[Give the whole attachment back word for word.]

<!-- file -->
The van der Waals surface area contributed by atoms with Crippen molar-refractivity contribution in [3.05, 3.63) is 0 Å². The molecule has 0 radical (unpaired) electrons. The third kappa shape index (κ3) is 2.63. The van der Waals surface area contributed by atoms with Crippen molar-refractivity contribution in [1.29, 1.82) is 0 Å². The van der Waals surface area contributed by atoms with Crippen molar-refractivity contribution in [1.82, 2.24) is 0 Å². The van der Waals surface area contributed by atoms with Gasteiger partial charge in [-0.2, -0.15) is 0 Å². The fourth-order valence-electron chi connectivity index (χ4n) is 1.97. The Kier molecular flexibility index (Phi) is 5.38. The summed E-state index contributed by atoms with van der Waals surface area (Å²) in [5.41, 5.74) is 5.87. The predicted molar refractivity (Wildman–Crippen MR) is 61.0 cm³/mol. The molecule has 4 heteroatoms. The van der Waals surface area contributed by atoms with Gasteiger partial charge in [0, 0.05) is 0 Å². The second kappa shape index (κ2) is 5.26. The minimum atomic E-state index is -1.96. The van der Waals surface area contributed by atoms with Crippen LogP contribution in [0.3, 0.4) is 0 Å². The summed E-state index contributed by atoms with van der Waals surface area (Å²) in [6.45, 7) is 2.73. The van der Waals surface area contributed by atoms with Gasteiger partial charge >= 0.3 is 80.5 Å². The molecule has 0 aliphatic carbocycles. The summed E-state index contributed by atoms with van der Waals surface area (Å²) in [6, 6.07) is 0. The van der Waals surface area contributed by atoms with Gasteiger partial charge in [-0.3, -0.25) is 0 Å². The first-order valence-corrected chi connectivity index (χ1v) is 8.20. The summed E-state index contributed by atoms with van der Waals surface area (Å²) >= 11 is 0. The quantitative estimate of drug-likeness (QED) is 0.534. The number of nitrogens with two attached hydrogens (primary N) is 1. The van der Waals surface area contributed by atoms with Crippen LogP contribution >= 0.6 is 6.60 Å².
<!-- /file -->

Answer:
The van der Waals surface area contributed by atoms with Crippen molar-refractivity contribution in [3.05, 3.63) is 0 Å². The molecule has 0 radical (unpaired) electrons. The third kappa shape index (κ3) is 2.63. The van der Waals surface area contributed by atoms with Crippen molar-refractivity contribution in [1.29, 1.82) is 0 Å². The van der Waals surface area contributed by atoms with Crippen molar-refractivity contribution in [1.82, 2.24) is 0 Å². The van der Waals surface area contributed by atoms with Gasteiger partial charge in [-0.2, -0.15) is 0 Å². The fourth-order valence-electron chi connectivity index (χ4n) is 1.97. The Kier molecular flexibility index (Phi) is 5.38. The summed E-state index contributed by atoms with van der Waals surface area (Å²) in [5.41, 5.74) is 5.87. The predicted molar refractivity (Wildman–Crippen MR) is 61.0 cm³/mol. The molecule has 4 heteroatoms. The van der Waals surface area contributed by atoms with Gasteiger partial charge in [0, 0.05) is 0 Å². The second kappa shape index (κ2) is 5.26. The minimum atomic E-state index is -1.96. The van der Waals surface area contributed by atoms with Crippen LogP contribution in [0.3, 0.4) is 0 Å². The summed E-state index contributed by atoms with van der Waals surface area (Å²) in [6.45, 7) is 2.73. The van der Waals surface area contributed by atoms with Gasteiger partial charge >= 0.3 is 80.5 Å². The molecule has 0 aliphatic carbocycles. The summed E-state index contributed by atoms with van der Waals surface area (Å²) in [6, 6.07) is 0. The van der Waals surface area contributed by atoms with Gasteiger partial charge in [-0.3, -0.25) is 0 Å². The first-order valence-corrected chi connectivity index (χ1v) is 8.20. The summed E-state index contributed by atoms with van der Waals surface area (Å²) >= 11 is 0. The quantitative estimate of drug-likeness (QED) is 0.534. The number of nitrogens with two attached hydrogens (primary N) is 1. The van der Waals surface area contributed by atoms with Crippen LogP contribution >= 0.6 is 6.60 Å².